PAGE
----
There was a full house at Rogate Village Hall when innovative plans to reduce the impact of traffic through the centre of the village were unveiled at a public meeting.
The ambitious scheme has been on the drawing board for more than four years, but West Sussex County Council has now agreed to carry out the first phase of work which is set to cost hundreds of thousands of pounds, later this year.
It is a personal triumph for parish councillor Fiona Dix, who has led the campaign to reduce speed and improve safety since the issue was first raised.
And her hard work has led to a ground breaking scheme of ‘shared space’ pioneered in the Netherlands.
If this pilot project is successful it could be rolled out in other villages across West Sussex where major roads divide communities raising safety issues.
“I couldn’t believe how many people came to the meeting and I would like to thank all villagers for their support. We took a vote and people were overwhelmingly behind this scheme,” said Fiona.
“I was so pleased they were interested enough to come along. Everybody loved the idea from the start when Ben Hamilton-Baillie brought along his initial plans at our first public meeting.”
She said the final plan which will be implemented this year was a compromise drawn up from the original plans.
“What we have is a West Sussex County Council highways interpretation of the original because the cost was too great and because they were concerned about the safety and efficacy of some of the measures which were new to them and of which they had no experience.”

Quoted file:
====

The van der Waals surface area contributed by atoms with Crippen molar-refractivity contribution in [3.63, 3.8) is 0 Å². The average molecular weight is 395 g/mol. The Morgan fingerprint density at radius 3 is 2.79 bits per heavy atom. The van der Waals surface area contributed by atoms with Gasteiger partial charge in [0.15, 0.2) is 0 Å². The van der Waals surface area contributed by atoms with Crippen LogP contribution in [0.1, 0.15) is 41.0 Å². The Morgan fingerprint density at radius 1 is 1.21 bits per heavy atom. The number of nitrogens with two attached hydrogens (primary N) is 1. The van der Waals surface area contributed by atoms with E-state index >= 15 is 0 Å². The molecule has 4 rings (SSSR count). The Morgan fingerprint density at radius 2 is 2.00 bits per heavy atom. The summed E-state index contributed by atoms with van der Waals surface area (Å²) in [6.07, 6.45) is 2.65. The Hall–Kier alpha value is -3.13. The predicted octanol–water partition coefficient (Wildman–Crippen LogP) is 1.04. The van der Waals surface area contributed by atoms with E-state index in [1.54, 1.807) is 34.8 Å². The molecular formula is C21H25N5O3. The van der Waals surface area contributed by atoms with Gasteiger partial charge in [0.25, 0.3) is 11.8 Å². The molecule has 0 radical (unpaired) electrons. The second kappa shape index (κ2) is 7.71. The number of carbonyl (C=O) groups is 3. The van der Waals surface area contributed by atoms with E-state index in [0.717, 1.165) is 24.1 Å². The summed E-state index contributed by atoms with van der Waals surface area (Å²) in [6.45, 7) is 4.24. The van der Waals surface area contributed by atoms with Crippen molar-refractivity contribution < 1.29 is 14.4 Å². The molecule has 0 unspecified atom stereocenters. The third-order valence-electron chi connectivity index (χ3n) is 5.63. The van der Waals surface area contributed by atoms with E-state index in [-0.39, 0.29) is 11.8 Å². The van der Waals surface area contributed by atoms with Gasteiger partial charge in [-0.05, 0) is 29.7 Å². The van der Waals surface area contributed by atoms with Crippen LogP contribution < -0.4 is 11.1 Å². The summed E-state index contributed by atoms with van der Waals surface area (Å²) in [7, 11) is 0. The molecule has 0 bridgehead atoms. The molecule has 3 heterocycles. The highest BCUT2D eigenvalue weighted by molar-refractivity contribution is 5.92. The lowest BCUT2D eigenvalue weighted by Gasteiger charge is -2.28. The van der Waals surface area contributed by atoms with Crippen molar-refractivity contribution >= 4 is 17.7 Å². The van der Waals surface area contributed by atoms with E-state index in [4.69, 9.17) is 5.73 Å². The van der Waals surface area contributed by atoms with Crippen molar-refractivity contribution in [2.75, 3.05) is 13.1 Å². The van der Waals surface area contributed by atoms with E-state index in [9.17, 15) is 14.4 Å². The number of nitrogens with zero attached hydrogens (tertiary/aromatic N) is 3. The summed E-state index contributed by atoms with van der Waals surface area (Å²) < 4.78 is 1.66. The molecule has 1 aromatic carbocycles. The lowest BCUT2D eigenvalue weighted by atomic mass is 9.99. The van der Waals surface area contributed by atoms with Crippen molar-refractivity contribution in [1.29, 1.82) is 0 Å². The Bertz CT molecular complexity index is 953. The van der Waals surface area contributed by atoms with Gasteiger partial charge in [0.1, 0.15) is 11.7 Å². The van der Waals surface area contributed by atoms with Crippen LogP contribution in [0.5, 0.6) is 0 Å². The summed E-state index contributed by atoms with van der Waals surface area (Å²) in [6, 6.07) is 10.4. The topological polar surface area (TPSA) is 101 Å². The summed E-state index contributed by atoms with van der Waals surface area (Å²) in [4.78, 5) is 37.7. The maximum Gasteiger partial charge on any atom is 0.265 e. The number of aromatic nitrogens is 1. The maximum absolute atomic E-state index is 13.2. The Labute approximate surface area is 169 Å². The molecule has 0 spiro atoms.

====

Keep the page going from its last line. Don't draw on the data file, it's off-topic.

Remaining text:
She said the scheme would be the second largest to be carried out in the county this year.
“It’s a major project, a coup for us as a village and a pioneering project for highways and the national park.”
The first phase will be carried out from the western end of the Parsonage Estate through the village centre to the Renault Garage.
It will consist of entry gateway features, removal of centre lines, highlighted junction, footway widening, realignment of small section of the carriageway and improved parking.
“The parish council very much hope the national park will also participate in the project,” said Fiona, “helping us with the aesthetic things like the gateways, street furntirue, the church lychgate, providing volunteers and contributing financially.
“I’d like to thank the parish council, its chairman Steve Williamson and all the members of the traffic group RATA,” said Fiona, “It has been hard work to get here and I have had to learn to be patient and take things step by step, but we hope this scheme will be a resounding success and the county council will start the implementation of the second phase.”
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